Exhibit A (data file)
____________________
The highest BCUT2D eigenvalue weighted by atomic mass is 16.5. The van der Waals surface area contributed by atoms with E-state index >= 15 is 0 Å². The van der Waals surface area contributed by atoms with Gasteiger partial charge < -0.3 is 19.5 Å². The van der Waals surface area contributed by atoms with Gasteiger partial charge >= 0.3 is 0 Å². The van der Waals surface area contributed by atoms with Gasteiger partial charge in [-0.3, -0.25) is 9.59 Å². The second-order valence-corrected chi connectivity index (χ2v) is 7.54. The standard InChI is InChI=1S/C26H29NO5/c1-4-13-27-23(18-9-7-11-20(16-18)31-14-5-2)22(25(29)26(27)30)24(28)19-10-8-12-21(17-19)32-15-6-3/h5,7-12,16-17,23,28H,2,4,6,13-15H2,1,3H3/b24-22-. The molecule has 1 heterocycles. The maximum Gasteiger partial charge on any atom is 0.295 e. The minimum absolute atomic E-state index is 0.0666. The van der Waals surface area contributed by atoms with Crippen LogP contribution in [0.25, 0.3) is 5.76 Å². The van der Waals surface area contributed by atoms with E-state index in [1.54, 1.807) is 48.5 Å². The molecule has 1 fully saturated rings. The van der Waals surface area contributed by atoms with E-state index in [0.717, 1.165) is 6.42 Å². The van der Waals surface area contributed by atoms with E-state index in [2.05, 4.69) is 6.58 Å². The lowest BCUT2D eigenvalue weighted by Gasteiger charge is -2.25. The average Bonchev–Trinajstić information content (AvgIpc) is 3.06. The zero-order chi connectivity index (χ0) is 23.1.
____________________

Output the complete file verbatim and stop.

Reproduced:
The highest BCUT2D eigenvalue weighted by atomic mass is 16.5. The van der Waals surface area contributed by atoms with E-state index >= 15 is 0 Å². The van der Waals surface area contributed by atoms with Gasteiger partial charge < -0.3 is 19.5 Å². The van der Waals surface area contributed by atoms with Gasteiger partial charge >= 0.3 is 0 Å². The van der Waals surface area contributed by atoms with Gasteiger partial charge in [-0.3, -0.25) is 9.59 Å². The second-order valence-corrected chi connectivity index (χ2v) is 7.54. The standard InChI is InChI=1S/C26H29NO5/c1-4-13-27-23(18-9-7-11-20(16-18)31-14-5-2)22(25(29)26(27)30)24(28)19-10-8-12-21(17-19)32-15-6-3/h5,7-12,16-17,23,28H,2,4,6,13-15H2,1,3H3/b24-22-. The molecule has 1 heterocycles. The maximum Gasteiger partial charge on any atom is 0.295 e. The minimum absolute atomic E-state index is 0.0666. The van der Waals surface area contributed by atoms with Crippen LogP contribution in [0.25, 0.3) is 5.76 Å². The van der Waals surface area contributed by atoms with E-state index in [1.54, 1.807) is 48.5 Å². The molecule has 1 fully saturated rings. The van der Waals surface area contributed by atoms with E-state index in [0.717, 1.165) is 6.42 Å². The van der Waals surface area contributed by atoms with E-state index in [2.05, 4.69) is 6.58 Å². The lowest BCUT2D eigenvalue weighted by Gasteiger charge is -2.25. The average Bonchev–Trinajstić information content (AvgIpc) is 3.06. The zero-order chi connectivity index (χ0) is 23.1.